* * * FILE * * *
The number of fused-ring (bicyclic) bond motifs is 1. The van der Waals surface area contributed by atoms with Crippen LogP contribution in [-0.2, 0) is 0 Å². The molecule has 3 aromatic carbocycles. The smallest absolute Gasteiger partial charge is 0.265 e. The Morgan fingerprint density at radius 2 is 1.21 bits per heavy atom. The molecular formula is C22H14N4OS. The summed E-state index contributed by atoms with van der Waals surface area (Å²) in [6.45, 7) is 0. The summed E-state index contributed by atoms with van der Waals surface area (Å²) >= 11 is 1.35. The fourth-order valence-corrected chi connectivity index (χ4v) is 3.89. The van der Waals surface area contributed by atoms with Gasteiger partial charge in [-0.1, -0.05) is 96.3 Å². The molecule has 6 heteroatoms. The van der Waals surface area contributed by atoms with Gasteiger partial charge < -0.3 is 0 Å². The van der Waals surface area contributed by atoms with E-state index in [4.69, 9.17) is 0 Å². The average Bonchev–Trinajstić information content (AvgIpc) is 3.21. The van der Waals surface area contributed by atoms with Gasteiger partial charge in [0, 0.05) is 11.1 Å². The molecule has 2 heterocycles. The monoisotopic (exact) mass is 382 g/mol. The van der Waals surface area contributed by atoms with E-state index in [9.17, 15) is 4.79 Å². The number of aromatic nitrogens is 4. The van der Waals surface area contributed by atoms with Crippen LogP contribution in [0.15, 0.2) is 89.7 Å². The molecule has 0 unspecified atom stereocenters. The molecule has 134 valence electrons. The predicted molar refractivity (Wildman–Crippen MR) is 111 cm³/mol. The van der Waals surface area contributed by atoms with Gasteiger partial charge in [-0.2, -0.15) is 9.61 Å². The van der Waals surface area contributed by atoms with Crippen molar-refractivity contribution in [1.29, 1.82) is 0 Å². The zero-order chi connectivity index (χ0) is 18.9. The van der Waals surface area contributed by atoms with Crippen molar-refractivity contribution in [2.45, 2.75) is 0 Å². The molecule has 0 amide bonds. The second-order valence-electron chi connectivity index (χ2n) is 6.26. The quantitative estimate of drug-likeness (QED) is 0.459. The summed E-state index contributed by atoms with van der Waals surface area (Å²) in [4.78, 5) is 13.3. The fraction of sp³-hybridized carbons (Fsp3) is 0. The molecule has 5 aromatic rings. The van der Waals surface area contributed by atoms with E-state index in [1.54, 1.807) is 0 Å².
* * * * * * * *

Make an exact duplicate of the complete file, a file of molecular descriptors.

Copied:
The number of fused-ring (bicyclic) bond motifs is 1. The van der Waals surface area contributed by atoms with Crippen LogP contribution in [-0.2, 0) is 0 Å². The molecule has 3 aromatic carbocycles. The smallest absolute Gasteiger partial charge is 0.265 e. The Morgan fingerprint density at radius 2 is 1.21 bits per heavy atom. The molecular formula is C22H14N4OS. The summed E-state index contributed by atoms with van der Waals surface area (Å²) in [6.45, 7) is 0. The summed E-state index contributed by atoms with van der Waals surface area (Å²) >= 11 is 1.35. The fourth-order valence-corrected chi connectivity index (χ4v) is 3.89. The van der Waals surface area contributed by atoms with Gasteiger partial charge in [-0.1, -0.05) is 96.3 Å². The molecule has 6 heteroatoms. The van der Waals surface area contributed by atoms with Gasteiger partial charge < -0.3 is 0 Å². The van der Waals surface area contributed by atoms with E-state index in [4.69, 9.17) is 0 Å². The average Bonchev–Trinajstić information content (AvgIpc) is 3.21. The van der Waals surface area contributed by atoms with Gasteiger partial charge in [0, 0.05) is 11.1 Å². The molecule has 2 heterocycles. The monoisotopic (exact) mass is 382 g/mol. The van der Waals surface area contributed by atoms with E-state index in [9.17, 15) is 4.79 Å². The number of aromatic nitrogens is 4. The van der Waals surface area contributed by atoms with Crippen LogP contribution in [0.15, 0.2) is 89.7 Å². The molecule has 0 unspecified atom stereocenters. The molecule has 134 valence electrons. The predicted molar refractivity (Wildman–Crippen MR) is 111 cm³/mol. The van der Waals surface area contributed by atoms with Gasteiger partial charge in [-0.2, -0.15) is 9.61 Å². The van der Waals surface area contributed by atoms with Crippen molar-refractivity contribution in [1.29, 1.82) is 0 Å². The zero-order chi connectivity index (χ0) is 18.9. The van der Waals surface area contributed by atoms with Crippen molar-refractivity contribution in [2.45, 2.75) is 0 Å². The molecule has 0 amide bonds. The second-order valence-electron chi connectivity index (χ2n) is 6.26. The quantitative estimate of drug-likeness (QED) is 0.459. The summed E-state index contributed by atoms with van der Waals surface area (Å²) in [4.78, 5) is 13.3. The fraction of sp³-hybridized carbons (Fsp3) is 0. The molecule has 5 aromatic rings. The van der Waals surface area contributed by atoms with E-state index in [1.54, 1.807) is 0 Å².